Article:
MITCHELL: “Just with practice schedules and the tournaments and qualifying. It was run like a college program with our coach. He was incredible at just motivating us and keeping us striving to be the best we could be. And that's really the difference was we looked less of it as a really good high school team and more of it as we all wanted to play on the PGA TOUR from that day forward.”
ENGLISH: “We all pushed each other and helped each other get better, and practicing and playing and learning different things from each player. Coach just had a great system. We played a lot. We practiced a lot. We had fun on the road. When we show up at tournaments, we knew we were going to win. We had the confidence that we just knew we'd lean on each other and play well. “
MITCHELL: “We all had aspirations to play in college and on the PGA TOUR even at that age. It was less of winning in high school. It was more of we were trying to be the best players we could be for the future. It really helped having that environment with such good players around us, and a coach that treated us like we were going to play on the PGA TOUR and not just really good high school players.”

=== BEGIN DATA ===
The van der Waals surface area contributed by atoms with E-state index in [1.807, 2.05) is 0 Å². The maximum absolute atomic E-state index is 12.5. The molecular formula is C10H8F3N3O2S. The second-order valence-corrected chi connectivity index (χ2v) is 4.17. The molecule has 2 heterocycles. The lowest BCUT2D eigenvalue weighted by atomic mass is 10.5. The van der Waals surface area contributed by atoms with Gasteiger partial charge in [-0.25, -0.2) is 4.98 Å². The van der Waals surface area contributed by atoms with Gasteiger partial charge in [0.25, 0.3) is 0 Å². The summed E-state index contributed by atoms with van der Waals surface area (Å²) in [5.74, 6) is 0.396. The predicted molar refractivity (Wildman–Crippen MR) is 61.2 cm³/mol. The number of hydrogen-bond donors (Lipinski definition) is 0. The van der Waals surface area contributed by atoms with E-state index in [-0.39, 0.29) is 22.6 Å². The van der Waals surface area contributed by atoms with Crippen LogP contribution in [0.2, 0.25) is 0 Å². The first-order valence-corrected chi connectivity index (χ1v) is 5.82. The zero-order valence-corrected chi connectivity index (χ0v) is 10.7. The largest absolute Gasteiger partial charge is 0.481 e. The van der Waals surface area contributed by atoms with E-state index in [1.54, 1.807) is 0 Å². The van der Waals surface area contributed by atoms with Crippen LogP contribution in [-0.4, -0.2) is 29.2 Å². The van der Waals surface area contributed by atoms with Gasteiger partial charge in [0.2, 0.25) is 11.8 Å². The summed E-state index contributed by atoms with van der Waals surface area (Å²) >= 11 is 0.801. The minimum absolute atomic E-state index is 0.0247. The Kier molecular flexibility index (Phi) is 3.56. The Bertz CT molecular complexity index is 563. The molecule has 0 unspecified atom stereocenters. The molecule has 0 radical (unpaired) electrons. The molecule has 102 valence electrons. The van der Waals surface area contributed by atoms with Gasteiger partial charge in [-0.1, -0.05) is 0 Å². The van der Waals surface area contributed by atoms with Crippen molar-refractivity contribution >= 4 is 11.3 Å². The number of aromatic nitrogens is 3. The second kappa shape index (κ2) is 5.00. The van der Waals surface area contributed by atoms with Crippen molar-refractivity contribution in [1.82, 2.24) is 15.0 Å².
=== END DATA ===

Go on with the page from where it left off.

List attended Vanderbilt and earned All-American honors all four years; he was also runner-up at the 2004 U.S. Amateur. He turned pro in 2007 and comes off his best TOUR season in which he ranked 50th in FedExCup points.English went to Georgia and, like List, was a four-time All-American. Since turning pro in 2011, he’s won twice on TOUR. Jaeger stayed in the area after graduating from Baylor, as he attended Tennessee-Chattanooga. He won twice on the Web.com Tour last season, and in 2016, he won the Ellie Mae Classic after shooting an opening-round 12-under 58, the lowest score in Web.com Tour history. Mitchell followed English’s path, attending Georgia and has also moved to the Sea Island, Georgia, area, where English lives. Each one appreciates the Baylor connections.
ENGLISH: “I've known Keith for a long time. He was in eighth grade when I first met him or maybe even younger. I think he played on the team in the eighth grade. Jaeger came over from Germany my senior year. We all got to play on the same team for one year. We stayed in great touch, we're great friends. And then Luke List, he was kind of a mentor to me. Obviously five years older, but he's had a great career and he was a reason why I went to Baylor and why Baylor had such success.”